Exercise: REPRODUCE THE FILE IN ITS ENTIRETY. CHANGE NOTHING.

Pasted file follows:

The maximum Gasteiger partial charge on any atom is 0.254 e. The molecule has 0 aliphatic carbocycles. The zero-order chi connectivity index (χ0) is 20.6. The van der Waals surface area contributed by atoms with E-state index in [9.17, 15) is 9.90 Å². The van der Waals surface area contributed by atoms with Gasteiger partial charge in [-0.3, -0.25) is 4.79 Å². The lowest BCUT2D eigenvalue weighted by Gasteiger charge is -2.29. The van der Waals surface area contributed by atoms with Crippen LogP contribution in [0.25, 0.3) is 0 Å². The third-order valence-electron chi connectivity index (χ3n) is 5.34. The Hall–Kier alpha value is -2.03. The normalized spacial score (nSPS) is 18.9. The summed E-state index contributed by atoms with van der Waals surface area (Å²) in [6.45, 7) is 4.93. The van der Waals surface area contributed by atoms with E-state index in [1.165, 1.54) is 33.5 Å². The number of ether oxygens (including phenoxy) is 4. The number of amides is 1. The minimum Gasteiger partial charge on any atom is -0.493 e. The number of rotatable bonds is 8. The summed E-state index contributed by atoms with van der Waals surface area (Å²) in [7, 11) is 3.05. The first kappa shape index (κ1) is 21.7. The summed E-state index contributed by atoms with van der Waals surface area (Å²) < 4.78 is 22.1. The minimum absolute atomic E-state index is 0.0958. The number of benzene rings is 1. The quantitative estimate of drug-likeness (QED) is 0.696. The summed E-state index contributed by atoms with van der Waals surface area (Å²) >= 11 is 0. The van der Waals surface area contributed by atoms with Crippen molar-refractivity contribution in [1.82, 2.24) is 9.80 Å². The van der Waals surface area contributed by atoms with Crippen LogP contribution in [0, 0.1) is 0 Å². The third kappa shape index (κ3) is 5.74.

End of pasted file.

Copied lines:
The maximum Gasteiger partial charge on any atom is 0.254 e. The molecule has 0 aliphatic carbocycles. The zero-order chi connectivity index (χ0) is 20.6. The van der Waals surface area contributed by atoms with E-state index in [9.17, 15) is 9.90 Å². The van der Waals surface area contributed by atoms with Gasteiger partial charge in [-0.3, -0.25) is 4.79 Å². The lowest BCUT2D eigenvalue weighted by Gasteiger charge is -2.29. The van der Waals surface area contributed by atoms with Crippen LogP contribution in [0.25, 0.3) is 0 Å². The third-order valence-electron chi connectivity index (χ3n) is 5.34. The Hall–Kier alpha value is -2.03. The normalized spacial score (nSPS) is 18.9. The summed E-state index contributed by atoms with van der Waals surface area (Å²) in [6.45, 7) is 4.93. The van der Waals surface area contributed by atoms with E-state index in [1.165, 1.54) is 33.5 Å². The number of ether oxygens (including phenoxy) is 4. The number of amides is 1. The minimum Gasteiger partial charge on any atom is -0.493 e. The number of rotatable bonds is 8. The summed E-state index contributed by atoms with van der Waals surface area (Å²) in [7, 11) is 3.05. The first kappa shape index (κ1) is 21.7. The summed E-state index contributed by atoms with van der Waals surface area (Å²) < 4.78 is 22.1. The minimum absolute atomic E-state index is 0.0958. The number of benzene rings is 1. The quantitative estimate of drug-likeness (QED) is 0.696. The summed E-state index contributed by atoms with van der Waals surface area (Å²) >= 11 is 0. The van der Waals surface area contributed by atoms with Crippen molar-refractivity contribution in [1.82, 2.24) is 9.80 Å². The van der Waals surface area contributed by atoms with Crippen LogP contribution in [0, 0.1) is 0 Å². The third kappa shape index (κ3) is 5.74.